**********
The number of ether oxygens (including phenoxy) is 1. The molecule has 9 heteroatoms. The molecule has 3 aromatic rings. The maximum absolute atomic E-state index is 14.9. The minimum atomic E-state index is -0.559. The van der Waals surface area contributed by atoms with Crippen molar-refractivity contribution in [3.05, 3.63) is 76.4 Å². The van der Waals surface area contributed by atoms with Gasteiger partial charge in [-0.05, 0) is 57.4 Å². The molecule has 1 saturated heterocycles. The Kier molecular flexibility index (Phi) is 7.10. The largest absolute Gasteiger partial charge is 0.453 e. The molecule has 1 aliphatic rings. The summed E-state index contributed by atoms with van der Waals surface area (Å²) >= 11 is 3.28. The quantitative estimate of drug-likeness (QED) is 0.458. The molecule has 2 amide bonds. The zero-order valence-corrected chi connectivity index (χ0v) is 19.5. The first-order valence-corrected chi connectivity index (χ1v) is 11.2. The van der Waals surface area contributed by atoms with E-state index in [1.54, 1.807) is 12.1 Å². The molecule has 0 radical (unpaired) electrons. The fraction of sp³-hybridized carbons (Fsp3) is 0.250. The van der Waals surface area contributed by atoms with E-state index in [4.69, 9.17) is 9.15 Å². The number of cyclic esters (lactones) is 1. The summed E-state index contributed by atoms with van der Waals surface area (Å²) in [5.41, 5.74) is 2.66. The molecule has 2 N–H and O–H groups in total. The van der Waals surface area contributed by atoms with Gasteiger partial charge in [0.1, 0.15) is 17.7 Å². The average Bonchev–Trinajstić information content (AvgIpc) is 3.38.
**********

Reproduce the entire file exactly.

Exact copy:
The number of ether oxygens (including phenoxy) is 1. The molecule has 9 heteroatoms. The molecule has 3 aromatic rings. The maximum absolute atomic E-state index is 14.9. The minimum atomic E-state index is -0.559. The van der Waals surface area contributed by atoms with Crippen molar-refractivity contribution in [3.05, 3.63) is 76.4 Å². The van der Waals surface area contributed by atoms with Gasteiger partial charge in [-0.05, 0) is 57.4 Å². The molecule has 1 saturated heterocycles. The Kier molecular flexibility index (Phi) is 7.10. The largest absolute Gasteiger partial charge is 0.453 e. The molecule has 1 aliphatic rings. The summed E-state index contributed by atoms with van der Waals surface area (Å²) >= 11 is 3.28. The quantitative estimate of drug-likeness (QED) is 0.458. The molecule has 2 amide bonds. The zero-order valence-corrected chi connectivity index (χ0v) is 19.5. The first-order valence-corrected chi connectivity index (χ1v) is 11.2. The van der Waals surface area contributed by atoms with E-state index in [1.54, 1.807) is 12.1 Å². The molecule has 0 radical (unpaired) electrons. The fraction of sp³-hybridized carbons (Fsp3) is 0.250. The van der Waals surface area contributed by atoms with E-state index in [4.69, 9.17) is 9.15 Å². The number of cyclic esters (lactones) is 1. The summed E-state index contributed by atoms with van der Waals surface area (Å²) in [5.41, 5.74) is 2.66. The molecule has 2 N–H and O–H groups in total. The van der Waals surface area contributed by atoms with Gasteiger partial charge in [0.1, 0.15) is 17.7 Å². The average Bonchev–Trinajstić information content (AvgIpc) is 3.38.